CENTRAL Banks, led by the Fed, have spent the last few months pushing hard their hawkish credentials.
We have been told that combating inflation is priority one and if it means a recession then so be it. Markets have reacted by selling off risk but also moving rate expectations a lot higher.
However, the new UK Prime Minister Liz Truss and her Treasurer Kwasi Kwarteng have taken a more unconventional approach.
They seem to be focused on avoiding recession and hoping that somehow inflation will sort itself out.
Inflation is at its heart a demand versus supply problem. Central banks can’t control supply so they try to impact demand through rates. Fiscal policy can impact supply but it needs to be very targeted.
As a large energy importer the UK has little control over energy supply, at least short to medium term.
The fiscal support package announced on the weekend is partly an attempt to help address supply problems, but markets have taken it as merely propping up demand that is already too high.
GBP 72 billion of tax cuts were made across national insurance, corporate taxes, stamp duty and income taxes. Much of it will find its way to the wealthy, with more of a propensity to save than spend.
All this is on top of energy price caps that at current rates are worth GBP 160 billion over the next three years. They at least will keep headline inflation in single digits.
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The Bank of England is now faced with an even harder job to rein in inflation.
Markets have taken it that way, now pricing terminal rates above 5%. This was nearer 4% last week.
However, it is the extra supply that the bond market and currency market are struggling to assess.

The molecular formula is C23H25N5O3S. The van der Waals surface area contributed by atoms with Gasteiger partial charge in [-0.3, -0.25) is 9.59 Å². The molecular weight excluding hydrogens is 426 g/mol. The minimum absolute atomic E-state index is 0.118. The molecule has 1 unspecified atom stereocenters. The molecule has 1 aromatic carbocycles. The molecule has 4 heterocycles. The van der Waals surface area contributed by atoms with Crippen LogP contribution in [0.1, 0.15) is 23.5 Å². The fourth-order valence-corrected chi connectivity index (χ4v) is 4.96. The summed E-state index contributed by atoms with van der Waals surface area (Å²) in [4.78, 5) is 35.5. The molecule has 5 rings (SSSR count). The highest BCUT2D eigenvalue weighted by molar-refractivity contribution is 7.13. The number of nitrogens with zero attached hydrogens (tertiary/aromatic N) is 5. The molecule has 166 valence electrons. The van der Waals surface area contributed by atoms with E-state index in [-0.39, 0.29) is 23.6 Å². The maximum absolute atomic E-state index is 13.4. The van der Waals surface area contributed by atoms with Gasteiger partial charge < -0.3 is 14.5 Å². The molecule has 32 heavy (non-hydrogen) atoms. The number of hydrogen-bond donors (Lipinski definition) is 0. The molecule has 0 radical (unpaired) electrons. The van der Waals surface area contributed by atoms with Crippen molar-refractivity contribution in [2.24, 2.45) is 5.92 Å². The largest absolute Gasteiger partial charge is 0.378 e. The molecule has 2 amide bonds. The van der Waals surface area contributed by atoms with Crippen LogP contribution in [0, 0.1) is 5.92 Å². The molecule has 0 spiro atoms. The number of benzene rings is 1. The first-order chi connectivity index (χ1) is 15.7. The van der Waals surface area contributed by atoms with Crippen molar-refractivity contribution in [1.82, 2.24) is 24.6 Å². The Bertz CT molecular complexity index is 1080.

At an extreme the price of 30yr UK Debt fell 10% after the mini budget. So far in 2022 UK 30 year debt has halved in price.
This all impacted on global bond markets in another tough week.
UK investors will potentially move money back onshore as their currency and rates become relatively more attractive.
Terminal rates in Australia are now back to pushing near 4.5%. Whilst domestically this looks very restrictive, global investors are not hanging around to find out.
Time will tell whether this huge gamble by Liz Truss pays off.
If global energy prices plummet, then they may get away with it. As it stands now though, markets are taking the view that the UK is falling deeper into a hole.
Tim Hext is a Pendal portfolio manager and head of government bond strategies in our Income and Fixed Interest team.
Tim has extensive experience in banking, financial markets and funding including senior positions with NSW Treasury Corporation (TCorp), Westpac Treasury, Commonwealth Bank of Australia, Deutsche Bank, Bain & Co and Swiss Bank Corporation.
Pendal’s Income and Fixed Interest boutique is one of the most experienced and well-regarded fixed income teams in Australia.
The team won Lonsec’s Active Fixed Income Fund of the Year award in 2021 and Zenith’s Australian Fixed Interest award in 2020.
Pendal is an independent, global investment management business focused on delivering superior investment returns for our clients through active management.
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